Integrative biophysiological markers for predicting psychological resilience: A longitudinal study
- Project Scheme:
- Early Career Scheme
- Project Year:
- Project Leader:
- Dr LAU, Kwok Wai
- (Department of Special Education and Counselling)
This proposed study aims to evaluate the predictive power of the combination of the above biomarkers together with self-report measures in predicting resilience in healthy adults.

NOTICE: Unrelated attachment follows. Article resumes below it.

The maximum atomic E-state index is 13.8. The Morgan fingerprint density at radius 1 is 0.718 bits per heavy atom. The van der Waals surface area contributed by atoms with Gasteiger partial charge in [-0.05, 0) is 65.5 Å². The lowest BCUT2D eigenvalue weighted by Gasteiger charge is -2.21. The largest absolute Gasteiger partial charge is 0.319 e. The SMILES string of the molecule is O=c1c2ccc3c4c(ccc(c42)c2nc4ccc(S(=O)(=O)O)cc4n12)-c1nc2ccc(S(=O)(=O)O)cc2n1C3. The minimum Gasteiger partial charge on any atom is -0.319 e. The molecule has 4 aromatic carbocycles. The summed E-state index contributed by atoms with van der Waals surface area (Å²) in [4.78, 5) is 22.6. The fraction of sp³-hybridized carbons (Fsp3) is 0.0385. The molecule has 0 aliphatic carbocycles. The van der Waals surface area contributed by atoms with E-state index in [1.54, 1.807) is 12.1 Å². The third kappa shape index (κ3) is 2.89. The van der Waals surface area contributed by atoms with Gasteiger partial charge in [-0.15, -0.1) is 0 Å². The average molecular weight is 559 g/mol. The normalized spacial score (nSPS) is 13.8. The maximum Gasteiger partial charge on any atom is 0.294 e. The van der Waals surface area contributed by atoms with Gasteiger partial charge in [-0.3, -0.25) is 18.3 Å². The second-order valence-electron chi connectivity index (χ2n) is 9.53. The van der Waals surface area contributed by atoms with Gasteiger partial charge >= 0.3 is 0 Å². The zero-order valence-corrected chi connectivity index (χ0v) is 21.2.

Psychological stress-induced mental health problems such as depression have a strong negative impact on socio-economic burdens. Yet, not everyone who is under high stress would develop psychological disorders. Those who are more resistant to the development of psychological disorders are known as resilient people. Psychological resilience (hereafter named as resilience) is defined as the ability to rebound from adverse events. Cultivation of resilience is, therefore, believed to prevent the development of psychological disorders. There are increasing numbers of resilience research that attempt to prove the potential beneficial effect of resilience on the mental well-being in different populations. Despite the obvious potential, implementation of resilience training and monitoring programs remains difficult, which is mainly due to the absence of reliable and objective methodology to assess resilience. To date, subjective reports remain the most commonly used tool to assess resilience in research. Although this approach has value, self-report bias is inevitable with this method. An alternative is the application of standardized and validated biomarkers in describing and predicting resilience. These measures are less prone to subject manipulation; thus, improvement of assessment accuracy can be achieved. For instance, baseline heart rate variability (HRV), cardiovascular recovery, cortisol to dehydroepiandrosterone (DHEA) ratio and cytokine responses measured after stress, have been suggested to be reliable biomarkers in predicting resilience. Although the two methods have complementarity, the combination of these methods is rarely applied to explain and predict resilience. This proposed study aims to evaluate the predictive power of the combination of the above biomarkers together with self-report measures in predicting resilience in healthy adults. Perceived stress, subjective resilience level, resilience components and mental health status will be assessed using self-reported questionnaires on the experiment day, followed by HRV assessment and saliva sampling at baseline. Participants will then go through a laboratory stress task with their heart rate being monitored throughout the task. Saliva sampling will be performed again immediately, and at 5, 10 and 20 minutes after the task for the measurement of cortisol, DHEA and cytokines levels. The association of the level of subjective resilience with putative biomarkers of resilience and self-reported resilience components will be examined. Subjects will be followed up for a year. Their mental health status, perceived stress and self-reported resilience level will be assessed again at the 3rd, 6th, 9th and 12th month after the experiment. Results from this study will provide insight into the development of comprehensive assessments of resilience.
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